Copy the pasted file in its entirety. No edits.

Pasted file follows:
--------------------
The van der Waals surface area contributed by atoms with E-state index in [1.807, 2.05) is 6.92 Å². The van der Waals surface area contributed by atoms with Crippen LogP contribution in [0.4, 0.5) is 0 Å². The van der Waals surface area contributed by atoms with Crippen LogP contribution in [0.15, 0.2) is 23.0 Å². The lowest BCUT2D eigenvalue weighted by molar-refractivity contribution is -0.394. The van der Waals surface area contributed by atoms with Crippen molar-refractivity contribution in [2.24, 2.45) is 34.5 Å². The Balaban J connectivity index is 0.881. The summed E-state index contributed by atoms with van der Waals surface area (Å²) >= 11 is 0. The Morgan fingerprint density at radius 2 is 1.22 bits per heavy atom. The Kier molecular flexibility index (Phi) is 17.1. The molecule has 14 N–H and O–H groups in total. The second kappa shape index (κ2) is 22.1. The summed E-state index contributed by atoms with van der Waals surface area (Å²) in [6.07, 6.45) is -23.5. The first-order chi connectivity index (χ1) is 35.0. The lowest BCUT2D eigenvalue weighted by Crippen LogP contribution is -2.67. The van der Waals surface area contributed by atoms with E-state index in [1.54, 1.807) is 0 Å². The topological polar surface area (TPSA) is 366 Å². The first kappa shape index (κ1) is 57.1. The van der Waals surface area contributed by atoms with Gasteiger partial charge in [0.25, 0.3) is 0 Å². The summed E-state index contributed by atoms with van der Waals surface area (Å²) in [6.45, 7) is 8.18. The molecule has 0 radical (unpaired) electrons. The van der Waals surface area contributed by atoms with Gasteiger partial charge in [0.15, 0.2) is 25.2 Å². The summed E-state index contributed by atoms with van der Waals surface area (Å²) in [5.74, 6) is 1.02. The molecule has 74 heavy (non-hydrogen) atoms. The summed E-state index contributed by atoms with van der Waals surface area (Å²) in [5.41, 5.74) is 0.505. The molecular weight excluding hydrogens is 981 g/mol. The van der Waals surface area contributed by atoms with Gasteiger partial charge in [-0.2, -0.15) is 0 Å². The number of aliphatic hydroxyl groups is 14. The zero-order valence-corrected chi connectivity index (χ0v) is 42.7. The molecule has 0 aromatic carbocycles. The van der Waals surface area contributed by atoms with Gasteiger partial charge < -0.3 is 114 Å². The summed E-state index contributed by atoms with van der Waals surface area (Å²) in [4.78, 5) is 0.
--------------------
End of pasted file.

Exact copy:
The van der Waals surface area contributed by atoms with E-state index in [1.807, 2.05) is 6.92 Å². The van der Waals surface area contributed by atoms with Crippen LogP contribution in [0.4, 0.5) is 0 Å². The van der Waals surface area contributed by atoms with Crippen LogP contribution in [0.15, 0.2) is 23.0 Å². The lowest BCUT2D eigenvalue weighted by molar-refractivity contribution is -0.394. The van der Waals surface area contributed by atoms with Crippen molar-refractivity contribution in [2.24, 2.45) is 34.5 Å². The Balaban J connectivity index is 0.881. The summed E-state index contributed by atoms with van der Waals surface area (Å²) >= 11 is 0. The Morgan fingerprint density at radius 2 is 1.22 bits per heavy atom. The Kier molecular flexibility index (Phi) is 17.1. The molecule has 14 N–H and O–H groups in total. The second kappa shape index (κ2) is 22.1. The summed E-state index contributed by atoms with van der Waals surface area (Å²) in [6.07, 6.45) is -23.5. The first-order chi connectivity index (χ1) is 35.0. The lowest BCUT2D eigenvalue weighted by Crippen LogP contribution is -2.67. The van der Waals surface area contributed by atoms with E-state index in [1.54, 1.807) is 0 Å². The topological polar surface area (TPSA) is 366 Å². The first kappa shape index (κ1) is 57.1. The van der Waals surface area contributed by atoms with Gasteiger partial charge in [0.25, 0.3) is 0 Å². The summed E-state index contributed by atoms with van der Waals surface area (Å²) in [6.45, 7) is 8.18. The molecule has 0 radical (unpaired) electrons. The van der Waals surface area contributed by atoms with Gasteiger partial charge in [0.15, 0.2) is 25.2 Å². The summed E-state index contributed by atoms with van der Waals surface area (Å²) in [5.74, 6) is 1.02. The molecule has 74 heavy (non-hydrogen) atoms. The summed E-state index contributed by atoms with van der Waals surface area (Å²) in [5.41, 5.74) is 0.505. The molecular weight excluding hydrogens is 981 g/mol. The van der Waals surface area contributed by atoms with Gasteiger partial charge in [-0.2, -0.15) is 0 Å². The number of aliphatic hydroxyl groups is 14. The zero-order valence-corrected chi connectivity index (χ0v) is 42.7. The molecule has 0 aromatic carbocycles. The van der Waals surface area contributed by atoms with Gasteiger partial charge < -0.3 is 114 Å². The summed E-state index contributed by atoms with van der Waals surface area (Å²) in [4.78, 5) is 0.